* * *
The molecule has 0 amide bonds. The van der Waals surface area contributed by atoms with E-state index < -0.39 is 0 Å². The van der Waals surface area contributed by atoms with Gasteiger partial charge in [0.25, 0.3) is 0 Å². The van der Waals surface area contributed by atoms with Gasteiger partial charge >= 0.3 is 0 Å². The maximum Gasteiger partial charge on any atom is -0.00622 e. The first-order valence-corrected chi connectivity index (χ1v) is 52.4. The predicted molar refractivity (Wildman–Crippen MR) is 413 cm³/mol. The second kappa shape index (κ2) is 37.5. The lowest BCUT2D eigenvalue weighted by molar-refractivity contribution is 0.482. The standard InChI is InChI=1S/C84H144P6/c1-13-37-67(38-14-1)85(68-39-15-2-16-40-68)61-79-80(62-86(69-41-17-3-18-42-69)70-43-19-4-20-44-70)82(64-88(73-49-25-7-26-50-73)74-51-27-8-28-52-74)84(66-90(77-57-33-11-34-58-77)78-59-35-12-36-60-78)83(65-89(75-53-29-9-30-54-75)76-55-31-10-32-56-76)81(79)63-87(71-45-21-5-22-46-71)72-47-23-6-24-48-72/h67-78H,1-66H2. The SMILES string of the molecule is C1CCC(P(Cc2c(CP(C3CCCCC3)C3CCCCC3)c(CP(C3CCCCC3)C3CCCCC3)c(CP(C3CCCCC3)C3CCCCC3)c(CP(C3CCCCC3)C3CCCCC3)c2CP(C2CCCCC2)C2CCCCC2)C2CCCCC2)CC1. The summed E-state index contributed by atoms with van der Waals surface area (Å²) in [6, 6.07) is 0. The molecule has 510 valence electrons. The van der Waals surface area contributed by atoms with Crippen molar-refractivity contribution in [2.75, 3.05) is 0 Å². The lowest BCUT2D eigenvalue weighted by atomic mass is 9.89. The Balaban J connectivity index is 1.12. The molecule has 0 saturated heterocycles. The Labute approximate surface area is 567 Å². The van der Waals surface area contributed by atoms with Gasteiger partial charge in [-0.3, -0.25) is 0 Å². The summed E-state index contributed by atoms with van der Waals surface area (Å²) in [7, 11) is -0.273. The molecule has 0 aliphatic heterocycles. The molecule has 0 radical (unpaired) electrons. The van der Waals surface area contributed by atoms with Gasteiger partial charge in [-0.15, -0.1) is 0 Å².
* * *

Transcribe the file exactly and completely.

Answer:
The molecule has 0 amide bonds. The van der Waals surface area contributed by atoms with E-state index < -0.39 is 0 Å². The van der Waals surface area contributed by atoms with Gasteiger partial charge in [0.25, 0.3) is 0 Å². The van der Waals surface area contributed by atoms with Gasteiger partial charge >= 0.3 is 0 Å². The maximum Gasteiger partial charge on any atom is -0.00622 e. The first-order valence-corrected chi connectivity index (χ1v) is 52.4. The predicted molar refractivity (Wildman–Crippen MR) is 413 cm³/mol. The second kappa shape index (κ2) is 37.5. The lowest BCUT2D eigenvalue weighted by molar-refractivity contribution is 0.482. The standard InChI is InChI=1S/C84H144P6/c1-13-37-67(38-14-1)85(68-39-15-2-16-40-68)61-79-80(62-86(69-41-17-3-18-42-69)70-43-19-4-20-44-70)82(64-88(73-49-25-7-26-50-73)74-51-27-8-28-52-74)84(66-90(77-57-33-11-34-58-77)78-59-35-12-36-60-78)83(65-89(75-53-29-9-30-54-75)76-55-31-10-32-56-76)81(79)63-87(71-45-21-5-22-46-71)72-47-23-6-24-48-72/h67-78H,1-66H2. The SMILES string of the molecule is C1CCC(P(Cc2c(CP(C3CCCCC3)C3CCCCC3)c(CP(C3CCCCC3)C3CCCCC3)c(CP(C3CCCCC3)C3CCCCC3)c(CP(C3CCCCC3)C3CCCCC3)c2CP(C2CCCCC2)C2CCCCC2)C2CCCCC2)CC1. The summed E-state index contributed by atoms with van der Waals surface area (Å²) in [6, 6.07) is 0. The molecule has 510 valence electrons. The van der Waals surface area contributed by atoms with Crippen molar-refractivity contribution in [2.75, 3.05) is 0 Å². The lowest BCUT2D eigenvalue weighted by atomic mass is 9.89. The Balaban J connectivity index is 1.12. The molecule has 0 saturated heterocycles. The Labute approximate surface area is 567 Å². The van der Waals surface area contributed by atoms with Gasteiger partial charge in [-0.3, -0.25) is 0 Å². The summed E-state index contributed by atoms with van der Waals surface area (Å²) in [7, 11) is -0.273. The molecule has 0 aliphatic heterocycles. The molecule has 0 radical (unpaired) electrons. The van der Waals surface area contributed by atoms with Gasteiger partial charge in [-0.15, -0.1) is 0 Å².